Baldwin’s Choice: Ozric Tentacles

ozric tentaclesI was a huge fan of Ozric Tentacles in my younger years. Their sound was true, escapist wonderment. No message or moral or artistic stance other than epic and tripped out music for its own sake. Progressive rock aspects of the band harmonized with my musical interests at the time in bands like Yes and Pink Floyd, and their flirtations with jam rock, dub, reggae, and funk pulled them away from the pompous sophistications of prog towards the liberal sounds of drug culture. They were my perfect mix of highbrow and rebellion. They were one of my favorite musical acts.

I lost touch with them for a while, simply because my musical tastes were going somewhere else. I hungered for music that was a little more unpredictable. In the latter half of my 20s, I wanted deep analysis in my music. The Ozric Tentacles were too dependent on a kind of musical coloring book; an immense color palette to work with but too many bold lines to follow.

There was nothing secret or complicated about what the Ozrics were doing, and there still isn’t. But here I am in my 30s, and sometimes I just get tired of the arduous concentration that metaphorical music puts me through. Once in a while I just want to throw something on and bob my head and not have to think about anything. Of course that doesn’t mean I don’t want music to be creative or “out there”. So I’ve rekindled my admiration for the band. And 30 albums or so and 30+ years into their career, they haven’t slowed down or deviated from their extraordinary sound.

Back in my teens, I would go over my friend’s house to smoke some weed and hang. And every time, an Ozric Tentacles album always seemed to make it into the playlist. We’d lie on the floor in front of the stereo with our hands grabbing at the air, trying to reach out and touch their music, no doubt looking like complete morons to any sober witness. I thankfully don’t go through those rituals anymore, but my head does that same sort of motion mentally – it wanders in a psychedelic mix of cosmic experience and ignorance. I lose myself in it because it feels great. No psychedelics necessary.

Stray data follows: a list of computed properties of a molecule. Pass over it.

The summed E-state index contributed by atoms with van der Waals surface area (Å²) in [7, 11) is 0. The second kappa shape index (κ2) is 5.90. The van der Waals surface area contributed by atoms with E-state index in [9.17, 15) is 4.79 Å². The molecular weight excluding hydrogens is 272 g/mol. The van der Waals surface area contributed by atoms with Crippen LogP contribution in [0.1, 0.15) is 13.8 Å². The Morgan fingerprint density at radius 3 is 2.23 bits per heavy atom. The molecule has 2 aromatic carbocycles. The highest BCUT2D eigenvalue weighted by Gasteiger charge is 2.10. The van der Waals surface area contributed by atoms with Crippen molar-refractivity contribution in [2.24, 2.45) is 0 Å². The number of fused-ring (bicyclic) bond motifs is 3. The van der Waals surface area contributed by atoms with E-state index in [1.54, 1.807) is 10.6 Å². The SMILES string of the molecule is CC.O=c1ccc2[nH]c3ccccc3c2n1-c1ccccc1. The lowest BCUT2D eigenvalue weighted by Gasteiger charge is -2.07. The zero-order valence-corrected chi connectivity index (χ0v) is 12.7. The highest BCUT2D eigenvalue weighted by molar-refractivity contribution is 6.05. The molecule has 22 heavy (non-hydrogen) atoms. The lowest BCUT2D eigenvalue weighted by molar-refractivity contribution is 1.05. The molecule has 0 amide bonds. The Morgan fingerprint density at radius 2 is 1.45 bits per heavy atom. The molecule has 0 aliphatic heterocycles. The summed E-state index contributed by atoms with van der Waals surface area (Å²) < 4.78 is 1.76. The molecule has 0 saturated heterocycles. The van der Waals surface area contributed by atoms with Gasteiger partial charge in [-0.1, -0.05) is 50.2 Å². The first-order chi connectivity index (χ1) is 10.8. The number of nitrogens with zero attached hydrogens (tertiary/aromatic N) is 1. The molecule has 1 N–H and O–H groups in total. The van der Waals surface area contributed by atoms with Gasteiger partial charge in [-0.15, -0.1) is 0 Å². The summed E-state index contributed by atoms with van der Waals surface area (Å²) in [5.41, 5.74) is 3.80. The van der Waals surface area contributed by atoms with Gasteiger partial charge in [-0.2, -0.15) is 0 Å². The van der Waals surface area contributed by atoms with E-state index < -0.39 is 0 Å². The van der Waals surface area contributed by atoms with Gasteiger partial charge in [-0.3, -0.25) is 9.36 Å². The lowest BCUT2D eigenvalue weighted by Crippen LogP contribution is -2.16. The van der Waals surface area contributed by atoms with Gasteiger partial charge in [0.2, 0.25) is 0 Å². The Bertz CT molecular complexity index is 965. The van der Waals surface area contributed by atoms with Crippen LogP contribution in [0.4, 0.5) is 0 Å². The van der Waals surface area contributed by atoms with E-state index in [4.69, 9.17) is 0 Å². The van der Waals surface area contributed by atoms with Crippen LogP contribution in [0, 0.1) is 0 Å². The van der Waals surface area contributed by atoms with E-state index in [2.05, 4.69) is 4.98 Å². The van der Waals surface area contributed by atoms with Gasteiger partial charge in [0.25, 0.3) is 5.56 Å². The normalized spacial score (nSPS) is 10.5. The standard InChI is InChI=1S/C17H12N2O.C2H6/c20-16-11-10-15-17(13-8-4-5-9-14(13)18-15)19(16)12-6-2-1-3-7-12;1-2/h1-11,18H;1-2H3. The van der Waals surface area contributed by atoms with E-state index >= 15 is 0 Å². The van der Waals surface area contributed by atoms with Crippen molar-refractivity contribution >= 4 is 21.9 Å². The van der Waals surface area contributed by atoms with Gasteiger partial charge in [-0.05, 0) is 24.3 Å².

Trippy, danceable, high-energy with a new age gloss. That’s the Ozric Tentacles. An instrumental tour de force that hasn’t changed much at all through the decades, because there’s nothing about the formula you need to fuck with. They have a solid understanding of psychedelic culture and fantasy, portraying both accurately through bubbling, soaring, storming, coasting, pulsating electronic keyboard and electric guitar workouts. A tight bass guitar, drum and occasional ethnic percussion rhythm section keeps it all in a danceable groove. And despite their almost static stance on musical evolution, they don’t get boring for me. I can listen to this stuff all day.

On a deeper level, this music connects me to nature with minimal effort. While embracing the technological and digital age of music making, they retain a remarkable environmental and astronomical value in everything they play. The Ozrics are all about mountains, oceans, gardens, a perfect view of the stars on clear nights underneath the swaying palm trees and pondering the orbits of alien planets while sipping on herbal teas; real hippy dippy shit. And sometimes I just need that kind of positive vibe in my life. Sometimes I want to just visit a Japanese Zen garden and look at some birds. Ozric Tentacles can subconsciously provide me that escape.

Here are four of my personal favorite albums with a brief explanation of what to expect. Because of their uniformity of sound, there’s really not much to say about each individually. But here it is:


This is a good starting point. At least it was a good starting point for me. This is their second album, before electronica started making a real impression in their sound. It features psychedelic rock epics, middle eastern jams, African ambience and even a little reggae. It’s a very organic and earthy sounding record.


This album has similar traits to Erpland, but with a more astronomical vibe. Space rock and space funk and space flute music and space everything else. It’s a very consistent record with great balance between hard rockers and mellow strangeness.

Waterfall Cities

This is where the Ozrics begin to introduce trance and techno influence into their sound. I love how glossy and tripped-out this record is. It’s pretty, with tons of danceable energy and lots of groove. The song “Waterfall City” is eleven minutes of pure psytrance bliss.

Technicians Of The Sacred

This is their most recent offering. It’s a mammoth-sized double album and a return to form after a couple mediocre releases. The electronic gloss is trimmed back a bit, but still fills in the spaces between notes with musical fruit punch. I find it to be immensely entertaining, but it’s a long journey through a tropical, parallel dimension.

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